Brockton mayor identifies COVID-19 emergency order as area’s most pressing issue

·2 min read

BROCKTON – Mayor Chris Peabody states the province’s emergency order is the most pressing issue facing this community.

The order involves a lot more than telling people to stay at home. It means stricter safety measures are required for daycares, for example. Staff must interpret those orders to ensure compliance.

It’s not always easy. Caution tape went up at playgrounds, and came down almost immediately when the province stepped back on its initial order.

The municipality has to decide what to do about recreation staff, with most recreation shut down, except for trails.

Peabody said he’s determined to keep those open and hopes the county does the same.

“It’s low-risk, and people need outdoor recreation for their mental health,” he said.

He’ll “be pushing” to get more outdoor activities open, in addition to trails.

With last week’s “extraordinary” 48-hour order from the medical officer of health, in addition to the province’s stay-at-home order, Brockton decided to support the MOH by offering parents who wanted to keep their children home from daycare the chance to do so without being charged.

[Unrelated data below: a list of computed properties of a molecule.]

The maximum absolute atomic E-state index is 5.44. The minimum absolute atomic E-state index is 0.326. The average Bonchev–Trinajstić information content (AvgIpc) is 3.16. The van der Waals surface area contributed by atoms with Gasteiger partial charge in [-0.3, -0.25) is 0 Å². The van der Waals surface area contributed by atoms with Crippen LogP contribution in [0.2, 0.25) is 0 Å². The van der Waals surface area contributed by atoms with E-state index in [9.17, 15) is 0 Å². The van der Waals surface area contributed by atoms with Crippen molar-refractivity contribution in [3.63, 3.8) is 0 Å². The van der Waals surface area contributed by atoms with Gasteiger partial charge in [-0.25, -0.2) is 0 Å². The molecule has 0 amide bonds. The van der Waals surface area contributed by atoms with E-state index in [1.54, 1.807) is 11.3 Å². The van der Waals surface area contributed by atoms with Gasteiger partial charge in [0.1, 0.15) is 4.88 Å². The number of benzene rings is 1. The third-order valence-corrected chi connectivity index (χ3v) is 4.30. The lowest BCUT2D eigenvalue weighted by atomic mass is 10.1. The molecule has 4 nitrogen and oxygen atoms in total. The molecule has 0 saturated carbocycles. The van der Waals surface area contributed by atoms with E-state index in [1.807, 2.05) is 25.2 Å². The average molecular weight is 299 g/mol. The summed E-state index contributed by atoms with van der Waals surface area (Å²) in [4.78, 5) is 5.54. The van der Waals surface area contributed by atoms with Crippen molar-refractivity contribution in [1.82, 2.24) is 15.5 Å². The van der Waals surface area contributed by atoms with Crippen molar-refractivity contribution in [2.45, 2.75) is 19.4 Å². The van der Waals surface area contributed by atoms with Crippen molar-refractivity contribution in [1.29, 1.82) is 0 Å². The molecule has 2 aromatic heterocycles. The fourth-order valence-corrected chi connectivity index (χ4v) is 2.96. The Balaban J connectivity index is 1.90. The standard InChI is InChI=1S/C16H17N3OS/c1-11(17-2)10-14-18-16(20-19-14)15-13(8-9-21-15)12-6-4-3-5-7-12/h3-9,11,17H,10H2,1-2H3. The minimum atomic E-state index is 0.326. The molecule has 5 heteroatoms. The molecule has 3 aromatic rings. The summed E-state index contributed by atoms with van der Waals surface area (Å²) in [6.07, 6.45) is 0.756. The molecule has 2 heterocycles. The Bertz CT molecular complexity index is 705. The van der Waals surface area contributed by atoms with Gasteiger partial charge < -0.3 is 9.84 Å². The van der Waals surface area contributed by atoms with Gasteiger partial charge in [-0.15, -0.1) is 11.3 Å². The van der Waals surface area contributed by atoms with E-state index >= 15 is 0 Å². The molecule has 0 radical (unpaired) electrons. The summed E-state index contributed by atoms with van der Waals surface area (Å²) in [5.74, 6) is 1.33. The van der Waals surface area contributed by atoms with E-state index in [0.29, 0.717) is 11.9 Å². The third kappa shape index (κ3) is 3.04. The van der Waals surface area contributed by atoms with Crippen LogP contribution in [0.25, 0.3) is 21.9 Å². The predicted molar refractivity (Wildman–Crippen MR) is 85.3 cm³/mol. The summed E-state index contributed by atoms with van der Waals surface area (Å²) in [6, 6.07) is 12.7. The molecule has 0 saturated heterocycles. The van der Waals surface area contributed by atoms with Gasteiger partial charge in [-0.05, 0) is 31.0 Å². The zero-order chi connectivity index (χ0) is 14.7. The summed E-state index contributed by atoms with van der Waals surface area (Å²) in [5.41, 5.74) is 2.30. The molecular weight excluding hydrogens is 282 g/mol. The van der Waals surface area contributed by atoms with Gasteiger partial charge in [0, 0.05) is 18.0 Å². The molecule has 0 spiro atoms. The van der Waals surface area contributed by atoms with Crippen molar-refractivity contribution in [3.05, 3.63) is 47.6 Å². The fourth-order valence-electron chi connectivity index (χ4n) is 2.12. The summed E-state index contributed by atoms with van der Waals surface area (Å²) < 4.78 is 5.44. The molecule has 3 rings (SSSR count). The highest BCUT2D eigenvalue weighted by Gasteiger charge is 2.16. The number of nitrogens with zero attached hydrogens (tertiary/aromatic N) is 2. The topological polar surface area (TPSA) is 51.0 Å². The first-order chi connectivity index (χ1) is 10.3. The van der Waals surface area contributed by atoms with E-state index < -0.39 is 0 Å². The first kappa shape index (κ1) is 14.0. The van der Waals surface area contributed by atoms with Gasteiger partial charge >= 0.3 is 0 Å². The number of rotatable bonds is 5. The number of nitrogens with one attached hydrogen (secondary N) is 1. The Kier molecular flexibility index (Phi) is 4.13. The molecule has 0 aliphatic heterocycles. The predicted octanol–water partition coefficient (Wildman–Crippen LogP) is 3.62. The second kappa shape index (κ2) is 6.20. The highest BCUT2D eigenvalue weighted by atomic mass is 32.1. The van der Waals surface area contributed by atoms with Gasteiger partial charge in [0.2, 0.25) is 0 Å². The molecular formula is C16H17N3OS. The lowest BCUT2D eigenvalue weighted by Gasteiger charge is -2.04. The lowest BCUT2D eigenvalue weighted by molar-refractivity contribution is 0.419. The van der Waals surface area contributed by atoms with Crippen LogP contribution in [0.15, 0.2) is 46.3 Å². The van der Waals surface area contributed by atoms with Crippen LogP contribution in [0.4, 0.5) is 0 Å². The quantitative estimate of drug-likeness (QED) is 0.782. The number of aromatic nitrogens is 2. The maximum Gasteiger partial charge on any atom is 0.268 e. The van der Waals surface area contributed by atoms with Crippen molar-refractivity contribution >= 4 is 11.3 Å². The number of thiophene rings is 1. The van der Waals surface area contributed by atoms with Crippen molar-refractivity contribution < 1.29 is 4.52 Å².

“It cost the municipality $6,000 but was the right thing to do,” Peabody said, noting two-thirds of parents kept their children at home.

Although the pandemic is by far the most crucial issue Brockton faces right now, it’s not the only one. The other issue is actually a good news story for the area – trying to meet the demands of growth.

The municipality is having to move quickly on the need for a booster station for the Walker West subdivision. In the past, it would have taken a few years for enough lots to sell before the station needed to be built.

“Lots are selling,” said Peabody. “I never thought we’d have to do (the project) within a year.”

He added, “It’s a good dilemma to have.”

Then there’s the East Ridge business park. All the lots are now sold, and calls are coming in about lots in the next phase, the area adjacent to the soccer park.

“There’s a shortage of serviced lots,” said the mayor. “We’re pushing to get the next phase going.”

The next phase includes the stormwater storage pond. Peabody said the push is on to get approvals in place this summer so work can begin.

“Staff are really scrambling to keep the pace of development moving along,” he said.

Pauline Kerr, Local Journalism Initiative Reporter, The Walkerton Herald Times